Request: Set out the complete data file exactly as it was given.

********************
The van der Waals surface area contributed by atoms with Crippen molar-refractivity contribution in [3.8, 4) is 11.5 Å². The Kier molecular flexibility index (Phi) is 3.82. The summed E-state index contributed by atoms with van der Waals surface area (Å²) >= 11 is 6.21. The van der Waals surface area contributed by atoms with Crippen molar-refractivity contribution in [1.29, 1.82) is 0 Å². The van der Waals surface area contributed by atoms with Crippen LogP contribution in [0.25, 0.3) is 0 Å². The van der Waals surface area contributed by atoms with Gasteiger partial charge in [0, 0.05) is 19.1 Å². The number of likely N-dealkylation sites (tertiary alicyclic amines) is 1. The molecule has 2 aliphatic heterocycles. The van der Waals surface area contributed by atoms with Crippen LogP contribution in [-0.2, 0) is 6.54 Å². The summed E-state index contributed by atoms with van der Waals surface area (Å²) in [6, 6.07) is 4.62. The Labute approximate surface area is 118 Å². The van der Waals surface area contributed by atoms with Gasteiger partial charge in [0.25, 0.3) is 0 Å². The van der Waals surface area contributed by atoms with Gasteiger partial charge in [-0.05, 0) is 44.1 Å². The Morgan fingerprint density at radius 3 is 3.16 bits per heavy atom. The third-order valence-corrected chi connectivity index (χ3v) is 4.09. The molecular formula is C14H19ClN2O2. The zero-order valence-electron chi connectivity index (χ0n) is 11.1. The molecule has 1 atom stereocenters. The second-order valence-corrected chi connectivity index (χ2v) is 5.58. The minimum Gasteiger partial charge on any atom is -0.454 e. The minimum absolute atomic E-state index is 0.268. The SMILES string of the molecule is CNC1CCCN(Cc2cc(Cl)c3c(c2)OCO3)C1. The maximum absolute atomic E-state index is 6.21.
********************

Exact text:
The van der Waals surface area contributed by atoms with Crippen molar-refractivity contribution in [3.8, 4) is 11.5 Å². The Kier molecular flexibility index (Phi) is 3.82. The summed E-state index contributed by atoms with van der Waals surface area (Å²) >= 11 is 6.21. The van der Waals surface area contributed by atoms with Crippen molar-refractivity contribution in [1.29, 1.82) is 0 Å². The van der Waals surface area contributed by atoms with Crippen LogP contribution in [0.25, 0.3) is 0 Å². The van der Waals surface area contributed by atoms with Gasteiger partial charge in [0, 0.05) is 19.1 Å². The number of likely N-dealkylation sites (tertiary alicyclic amines) is 1. The molecule has 2 aliphatic heterocycles. The van der Waals surface area contributed by atoms with Crippen LogP contribution in [-0.2, 0) is 6.54 Å². The summed E-state index contributed by atoms with van der Waals surface area (Å²) in [6, 6.07) is 4.62. The Labute approximate surface area is 118 Å². The van der Waals surface area contributed by atoms with Gasteiger partial charge in [0.25, 0.3) is 0 Å². The van der Waals surface area contributed by atoms with Gasteiger partial charge in [-0.05, 0) is 44.1 Å². The Morgan fingerprint density at radius 3 is 3.16 bits per heavy atom. The third-order valence-corrected chi connectivity index (χ3v) is 4.09. The molecular formula is C14H19ClN2O2. The zero-order valence-electron chi connectivity index (χ0n) is 11.1. The molecule has 1 atom stereocenters. The second-order valence-corrected chi connectivity index (χ2v) is 5.58. The minimum Gasteiger partial charge on any atom is -0.454 e. The minimum absolute atomic E-state index is 0.268. The SMILES string of the molecule is CNC1CCCN(Cc2cc(Cl)c3c(c2)OCO3)C1. The maximum absolute atomic E-state index is 6.21.